The London School of Economics and the Africa Summit

pm news nigeria Lagos State Governor, Mr. Akinwunmi Ambode (middle); FDr. Vanessa Iwowo (left) Eki Izevbigie(right)
Lagos State Governor, Akinwunmi Ambode (M); Vanessa Iwowo (L) Eki Izevbigie(R) Photo/LSE

The London School of Economics and Political Science (LSE) in none other than London, England was ranked as the tenth best university in the world for business and economics in 2015 (US News and World Report). This weekend April 24 – 25 the school marked its third annual LSE Africa Summit.

The conference’s overall focus was good news about the business achievements of individuals, groups, and politicians on the the African continent, specifically as can be read on the official summit website, highlighting “Africa’s contributions to the world.”

The event brought many key economic policy wonks like Dr. Léonce Ndikumana, Professor of Economics at the University of Massachusetts Amherst and Dr. Carlos Lopes, Executive Secretary of the UN Economic Commission for Africa as well as Governor Akinwunmi Ambode of Lagos, keynote speaker at the business end of the conference. Ambode had no qualms about fulfilling many promises in relation to the second most populace city in Africa.

Ambode’s Promises


  • An equivalent of $250 million will be contributed by the State over four years in order to empower youth to create wealth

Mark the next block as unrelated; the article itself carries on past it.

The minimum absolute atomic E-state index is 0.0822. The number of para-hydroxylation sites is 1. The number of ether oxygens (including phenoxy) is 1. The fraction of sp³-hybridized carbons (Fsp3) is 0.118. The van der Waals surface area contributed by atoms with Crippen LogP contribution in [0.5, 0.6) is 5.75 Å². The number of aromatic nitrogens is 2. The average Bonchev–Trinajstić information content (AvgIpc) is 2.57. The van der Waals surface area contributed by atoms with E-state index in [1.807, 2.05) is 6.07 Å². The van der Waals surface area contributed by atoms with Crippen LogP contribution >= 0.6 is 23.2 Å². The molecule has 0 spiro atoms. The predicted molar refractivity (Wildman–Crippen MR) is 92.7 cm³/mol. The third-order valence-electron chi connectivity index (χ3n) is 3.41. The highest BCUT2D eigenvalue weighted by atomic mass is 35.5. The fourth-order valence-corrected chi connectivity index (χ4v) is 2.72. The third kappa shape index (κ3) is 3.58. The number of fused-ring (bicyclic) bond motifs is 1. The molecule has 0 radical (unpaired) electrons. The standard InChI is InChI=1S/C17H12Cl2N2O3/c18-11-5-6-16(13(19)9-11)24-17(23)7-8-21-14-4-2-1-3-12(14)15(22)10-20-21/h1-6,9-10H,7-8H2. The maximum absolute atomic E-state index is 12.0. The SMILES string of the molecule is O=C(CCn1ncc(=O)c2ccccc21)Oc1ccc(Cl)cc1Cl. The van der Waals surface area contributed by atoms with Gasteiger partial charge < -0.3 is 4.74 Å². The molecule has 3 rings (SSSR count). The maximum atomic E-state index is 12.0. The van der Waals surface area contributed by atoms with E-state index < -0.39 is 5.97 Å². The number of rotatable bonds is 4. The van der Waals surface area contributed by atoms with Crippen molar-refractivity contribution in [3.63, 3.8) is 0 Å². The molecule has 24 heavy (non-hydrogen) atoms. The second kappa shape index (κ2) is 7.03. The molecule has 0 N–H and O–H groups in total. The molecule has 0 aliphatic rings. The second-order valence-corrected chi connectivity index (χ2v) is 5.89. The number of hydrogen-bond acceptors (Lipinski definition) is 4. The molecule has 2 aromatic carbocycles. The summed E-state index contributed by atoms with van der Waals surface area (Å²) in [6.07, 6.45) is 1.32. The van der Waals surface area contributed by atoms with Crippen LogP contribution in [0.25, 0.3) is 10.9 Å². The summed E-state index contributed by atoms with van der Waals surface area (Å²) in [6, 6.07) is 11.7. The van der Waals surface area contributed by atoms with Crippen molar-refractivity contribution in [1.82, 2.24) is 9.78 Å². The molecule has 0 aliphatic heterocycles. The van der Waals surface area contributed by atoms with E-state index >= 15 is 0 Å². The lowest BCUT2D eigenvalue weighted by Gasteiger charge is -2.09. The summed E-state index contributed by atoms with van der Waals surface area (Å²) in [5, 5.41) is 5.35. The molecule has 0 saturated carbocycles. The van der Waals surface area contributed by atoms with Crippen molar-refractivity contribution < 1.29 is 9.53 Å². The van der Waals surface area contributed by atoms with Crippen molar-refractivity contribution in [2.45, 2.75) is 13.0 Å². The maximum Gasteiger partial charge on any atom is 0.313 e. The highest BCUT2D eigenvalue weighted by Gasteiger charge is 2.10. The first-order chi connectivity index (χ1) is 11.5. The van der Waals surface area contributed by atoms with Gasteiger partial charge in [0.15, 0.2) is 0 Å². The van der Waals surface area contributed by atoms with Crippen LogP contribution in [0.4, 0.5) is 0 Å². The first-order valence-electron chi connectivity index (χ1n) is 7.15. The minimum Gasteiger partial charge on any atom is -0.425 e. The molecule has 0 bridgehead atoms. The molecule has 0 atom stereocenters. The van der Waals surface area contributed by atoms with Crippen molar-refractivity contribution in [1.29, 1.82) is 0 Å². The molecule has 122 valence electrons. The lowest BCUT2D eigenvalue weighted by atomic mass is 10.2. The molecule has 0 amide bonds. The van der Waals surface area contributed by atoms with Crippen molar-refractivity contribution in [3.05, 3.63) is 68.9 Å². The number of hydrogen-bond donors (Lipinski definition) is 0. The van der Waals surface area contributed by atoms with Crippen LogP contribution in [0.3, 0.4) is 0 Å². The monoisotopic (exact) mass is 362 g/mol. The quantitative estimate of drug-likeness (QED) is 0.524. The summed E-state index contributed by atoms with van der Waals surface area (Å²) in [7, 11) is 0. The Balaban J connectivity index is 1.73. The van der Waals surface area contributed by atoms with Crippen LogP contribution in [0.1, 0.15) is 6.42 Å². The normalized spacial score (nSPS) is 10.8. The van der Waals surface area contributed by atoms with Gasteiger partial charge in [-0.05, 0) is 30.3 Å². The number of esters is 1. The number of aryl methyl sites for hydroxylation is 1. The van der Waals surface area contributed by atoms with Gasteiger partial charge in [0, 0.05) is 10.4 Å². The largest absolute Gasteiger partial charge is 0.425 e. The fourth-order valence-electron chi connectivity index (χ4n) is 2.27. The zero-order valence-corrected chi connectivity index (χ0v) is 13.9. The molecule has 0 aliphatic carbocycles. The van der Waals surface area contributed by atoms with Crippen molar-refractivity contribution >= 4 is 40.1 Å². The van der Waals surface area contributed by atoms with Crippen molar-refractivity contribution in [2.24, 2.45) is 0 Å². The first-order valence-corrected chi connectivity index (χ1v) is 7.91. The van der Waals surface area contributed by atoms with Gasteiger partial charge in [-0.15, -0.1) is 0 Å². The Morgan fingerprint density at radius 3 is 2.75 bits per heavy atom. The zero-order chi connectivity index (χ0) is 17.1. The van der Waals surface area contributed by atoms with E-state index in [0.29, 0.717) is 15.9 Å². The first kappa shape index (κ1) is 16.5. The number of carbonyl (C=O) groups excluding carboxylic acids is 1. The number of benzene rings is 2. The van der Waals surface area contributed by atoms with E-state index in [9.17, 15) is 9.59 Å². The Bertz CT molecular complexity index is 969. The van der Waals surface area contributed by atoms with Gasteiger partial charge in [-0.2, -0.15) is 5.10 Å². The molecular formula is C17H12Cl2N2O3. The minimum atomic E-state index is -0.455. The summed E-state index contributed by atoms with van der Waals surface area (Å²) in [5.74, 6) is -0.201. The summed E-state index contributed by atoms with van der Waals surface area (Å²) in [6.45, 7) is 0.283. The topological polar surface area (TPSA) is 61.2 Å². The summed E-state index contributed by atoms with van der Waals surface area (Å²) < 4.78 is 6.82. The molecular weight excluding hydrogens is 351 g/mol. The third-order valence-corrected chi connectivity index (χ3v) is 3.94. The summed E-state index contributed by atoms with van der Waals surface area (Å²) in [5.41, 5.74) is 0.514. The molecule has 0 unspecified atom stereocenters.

• As well as a gradual increase in the budgetary allocation to education from 7% in 2015 to 20% over the next four years

He also said something very telling, “by 2050, Nigeria’s population will be 400 million, making it the world’s 3rd most populous nation, more than the US”. It is no wonder that each year of the summit has featured key figures in Nigerian politics and news like Nigerian blogger JJ Omojuwa who was also in attendance.

The overwhelming theme throughout panel discussions was education being key to economic freedom for all 54 African countries, the over-dependence on Chinese business aid, Africa’s number one business partner, and dependence on humanitarian aid could be key areas to target in facing this thematic challenge.

Time will tell.